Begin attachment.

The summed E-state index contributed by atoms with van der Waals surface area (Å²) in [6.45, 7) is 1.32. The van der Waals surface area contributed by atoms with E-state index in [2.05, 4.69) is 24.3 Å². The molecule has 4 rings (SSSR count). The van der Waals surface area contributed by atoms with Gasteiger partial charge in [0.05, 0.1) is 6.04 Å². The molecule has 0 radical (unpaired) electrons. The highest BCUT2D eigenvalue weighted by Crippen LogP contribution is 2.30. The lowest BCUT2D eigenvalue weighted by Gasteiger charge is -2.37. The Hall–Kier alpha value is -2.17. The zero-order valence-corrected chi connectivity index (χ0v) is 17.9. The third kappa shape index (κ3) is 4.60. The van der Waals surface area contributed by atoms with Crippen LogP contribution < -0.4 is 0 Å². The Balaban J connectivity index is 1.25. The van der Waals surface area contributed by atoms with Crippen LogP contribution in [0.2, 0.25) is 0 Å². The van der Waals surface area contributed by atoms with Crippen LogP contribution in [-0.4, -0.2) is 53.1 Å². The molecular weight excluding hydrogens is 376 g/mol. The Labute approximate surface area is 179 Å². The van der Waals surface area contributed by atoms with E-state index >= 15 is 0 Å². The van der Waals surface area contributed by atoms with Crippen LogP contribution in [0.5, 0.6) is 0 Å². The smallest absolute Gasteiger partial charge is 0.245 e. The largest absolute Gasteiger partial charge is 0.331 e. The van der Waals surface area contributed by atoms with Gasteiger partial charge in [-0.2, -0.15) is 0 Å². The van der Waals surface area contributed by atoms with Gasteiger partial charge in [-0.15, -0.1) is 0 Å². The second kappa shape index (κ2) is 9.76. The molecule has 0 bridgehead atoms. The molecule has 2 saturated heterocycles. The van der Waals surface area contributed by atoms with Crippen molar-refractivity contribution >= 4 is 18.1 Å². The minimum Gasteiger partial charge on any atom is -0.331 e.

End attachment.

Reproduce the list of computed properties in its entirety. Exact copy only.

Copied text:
The summed E-state index contributed by atoms with van der Waals surface area (Å²) in [6.45, 7) is 1.32. The van der Waals surface area contributed by atoms with E-state index in [2.05, 4.69) is 24.3 Å². The molecule has 4 rings (SSSR count). The van der Waals surface area contributed by atoms with Gasteiger partial charge in [0.05, 0.1) is 6.04 Å². The molecule has 0 radical (unpaired) electrons. The highest BCUT2D eigenvalue weighted by Crippen LogP contribution is 2.30. The lowest BCUT2D eigenvalue weighted by Gasteiger charge is -2.37. The Hall–Kier alpha value is -2.17. The zero-order valence-corrected chi connectivity index (χ0v) is 17.9. The third kappa shape index (κ3) is 4.60. The van der Waals surface area contributed by atoms with Crippen LogP contribution < -0.4 is 0 Å². The Balaban J connectivity index is 1.25. The van der Waals surface area contributed by atoms with Crippen LogP contribution in [0.2, 0.25) is 0 Å². The van der Waals surface area contributed by atoms with Crippen LogP contribution in [-0.4, -0.2) is 53.1 Å². The molecular weight excluding hydrogens is 376 g/mol. The Labute approximate surface area is 179 Å². The van der Waals surface area contributed by atoms with E-state index >= 15 is 0 Å². The van der Waals surface area contributed by atoms with Crippen LogP contribution in [0.5, 0.6) is 0 Å². The smallest absolute Gasteiger partial charge is 0.245 e. The largest absolute Gasteiger partial charge is 0.331 e. The van der Waals surface area contributed by atoms with Gasteiger partial charge in [-0.2, -0.15) is 0 Å². The van der Waals surface area contributed by atoms with Gasteiger partial charge in [-0.15, -0.1) is 0 Å². The second kappa shape index (κ2) is 9.76. The molecule has 0 bridgehead atoms. The molecule has 2 saturated heterocycles. The van der Waals surface area contributed by atoms with Crippen molar-refractivity contribution >= 4 is 18.1 Å². The minimum Gasteiger partial charge on any atom is -0.331 e.